Place trimmed, washed, and dried beets in a steamer basket above two inches of water. Bring to boiling over high heat. Reduce heat to medium and cover, steaming for 30 to 40 minutes depending on their size.

Other ways to prepare beets include pickling and juicing.

2 Tasty Beetroot Recipes

1. Pickled Beets

(From Sharon Howard on allrecipes!)

Prep time: 30 minutes
Cook time: 20 minutes
Servings: 6


  • 1 lb fresh small beets, stems removed
  • 3 tbsp plus 1/2 tsp white sugar
  • 1/4 tsp pickling salt
  • 1/3 cup plus 1 tbsp white vinegar
  • 1-1/4 tsp whole cloves


  1. Place beets in a large pot and cover with water. Bring to boiling, and cook until tender, or about 15 minutes for smaller beets. (Cut large beets into quarters before boiling.) Drain and save 2 cups of the liquid. Cool and peel.
  2. Fill pre-sterilized jars with beets and add whole cloves to each jar.
  3. Add sugar, reserved liquid, vinegar, and pickling salt to a large pot. Bring to a rapid boil. Pour the liquid mixture over the beets in the jars, and seal lids.
  4. Place a rack in the bottom of a large pot and fill halfway with water. Bring to boiling over high heat, then carefully lower the jars into the pot using a holder. Space jars two inches apart. The water level should be one inch above the tops of the jars. Bring the water to a roaring boil, cover the pot, and leave for 10 minutes.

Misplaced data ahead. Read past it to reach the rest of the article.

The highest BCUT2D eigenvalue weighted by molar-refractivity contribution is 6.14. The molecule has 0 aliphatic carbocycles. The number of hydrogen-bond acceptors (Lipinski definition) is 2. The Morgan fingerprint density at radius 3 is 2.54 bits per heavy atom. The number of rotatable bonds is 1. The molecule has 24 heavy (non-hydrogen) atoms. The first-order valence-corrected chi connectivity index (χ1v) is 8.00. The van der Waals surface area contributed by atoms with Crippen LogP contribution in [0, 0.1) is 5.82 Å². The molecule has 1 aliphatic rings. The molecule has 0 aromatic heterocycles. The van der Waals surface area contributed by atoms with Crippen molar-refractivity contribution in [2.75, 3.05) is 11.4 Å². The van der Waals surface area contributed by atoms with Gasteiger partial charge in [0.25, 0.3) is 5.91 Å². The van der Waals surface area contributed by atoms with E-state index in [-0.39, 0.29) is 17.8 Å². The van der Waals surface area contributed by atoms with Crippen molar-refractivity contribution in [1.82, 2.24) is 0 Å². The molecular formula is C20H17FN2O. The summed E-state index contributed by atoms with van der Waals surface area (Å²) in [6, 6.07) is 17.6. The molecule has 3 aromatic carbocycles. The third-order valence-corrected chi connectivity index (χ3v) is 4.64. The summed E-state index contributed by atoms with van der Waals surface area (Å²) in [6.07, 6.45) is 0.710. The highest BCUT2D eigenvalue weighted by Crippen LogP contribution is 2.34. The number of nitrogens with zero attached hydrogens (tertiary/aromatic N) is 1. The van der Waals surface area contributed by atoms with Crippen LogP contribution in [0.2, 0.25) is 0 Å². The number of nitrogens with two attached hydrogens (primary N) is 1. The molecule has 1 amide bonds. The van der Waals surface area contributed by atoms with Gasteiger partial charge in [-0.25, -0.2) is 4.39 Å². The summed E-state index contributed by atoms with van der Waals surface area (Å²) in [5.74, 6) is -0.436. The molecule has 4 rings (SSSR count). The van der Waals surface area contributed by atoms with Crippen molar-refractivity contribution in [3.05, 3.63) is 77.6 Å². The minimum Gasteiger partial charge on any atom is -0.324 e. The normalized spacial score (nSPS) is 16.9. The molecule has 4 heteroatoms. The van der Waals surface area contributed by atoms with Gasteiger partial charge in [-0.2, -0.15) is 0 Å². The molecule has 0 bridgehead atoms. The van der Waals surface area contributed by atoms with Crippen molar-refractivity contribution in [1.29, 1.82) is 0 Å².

2. Roasted Beet Salad

(From Natasha’s Kitchen)

Prep time: 15 minutes
Cook time: 1 hour
Servings: 4-6

Salad Ingredients:

  • 2 lbs beets
  • 6 cups baby arugula, rinsed and dried
  • 1/2 cup feta cheese, diced or crumbled
  • 1/2 cup pecans toasted
  • 1/2 cup dried cranberries

Dressing Ingredients:

  • 1/2 cup extra-virgin olive oil
  • 3 tbsp balsamic vinegar
  • 1 tbsp dijon mustard
  • 1 garlic clove, minced
  • 1/4 tsp salt
  • 1/8 tsp black pepper

Directions for Salad:

  1. Preheat oven to 400˚F. Line rimmed baking sheet with aluminum foil. Wrap each beet in foil and place on the baking sheet. Bake in the oven for one hour. Unwrap beets and cool to room temperature before peeling. Slice into wedges.
  2. Pan-fry 1/2 cup pecans (without oil), tossing frequently until golden. Remove from heat and let cool.
  3. Place arugula in a large mixing bowl, then add remaining salad ingredients.

Directions for Dressing:

Combine all dressing ingredients in a small glass jar. Shake well to combine. Drizzle over salad to taste.